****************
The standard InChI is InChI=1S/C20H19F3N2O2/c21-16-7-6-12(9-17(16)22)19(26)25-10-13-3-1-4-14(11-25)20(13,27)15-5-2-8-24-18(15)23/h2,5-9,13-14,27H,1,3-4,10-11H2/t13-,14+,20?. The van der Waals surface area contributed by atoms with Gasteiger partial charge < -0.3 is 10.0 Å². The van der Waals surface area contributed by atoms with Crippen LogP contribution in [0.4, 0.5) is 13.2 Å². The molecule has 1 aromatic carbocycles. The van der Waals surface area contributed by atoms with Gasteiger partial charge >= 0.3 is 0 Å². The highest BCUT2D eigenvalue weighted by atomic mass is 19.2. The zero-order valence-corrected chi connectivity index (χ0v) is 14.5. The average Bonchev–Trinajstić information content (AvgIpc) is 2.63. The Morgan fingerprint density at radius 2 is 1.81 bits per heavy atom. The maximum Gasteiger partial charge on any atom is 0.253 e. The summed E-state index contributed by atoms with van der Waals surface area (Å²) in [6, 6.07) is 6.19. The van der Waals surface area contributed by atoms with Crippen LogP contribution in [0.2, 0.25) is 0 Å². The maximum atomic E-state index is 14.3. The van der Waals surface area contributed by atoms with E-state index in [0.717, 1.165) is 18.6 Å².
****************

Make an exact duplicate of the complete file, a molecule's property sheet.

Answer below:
The standard InChI is InChI=1S/C20H19F3N2O2/c21-16-7-6-12(9-17(16)22)19(26)25-10-13-3-1-4-14(11-25)20(13,27)15-5-2-8-24-18(15)23/h2,5-9,13-14,27H,1,3-4,10-11H2/t13-,14+,20?. The van der Waals surface area contributed by atoms with Gasteiger partial charge < -0.3 is 10.0 Å². The van der Waals surface area contributed by atoms with Crippen LogP contribution in [0.4, 0.5) is 13.2 Å². The molecule has 1 aromatic carbocycles. The van der Waals surface area contributed by atoms with Gasteiger partial charge >= 0.3 is 0 Å². The highest BCUT2D eigenvalue weighted by atomic mass is 19.2. The zero-order valence-corrected chi connectivity index (χ0v) is 14.5. The average Bonchev–Trinajstić information content (AvgIpc) is 2.63. The Morgan fingerprint density at radius 2 is 1.81 bits per heavy atom. The maximum Gasteiger partial charge on any atom is 0.253 e. The summed E-state index contributed by atoms with van der Waals surface area (Å²) in [6, 6.07) is 6.19. The van der Waals surface area contributed by atoms with Crippen LogP contribution in [0.2, 0.25) is 0 Å². The maximum atomic E-state index is 14.3. The van der Waals surface area contributed by atoms with E-state index in [0.717, 1.165) is 18.6 Å².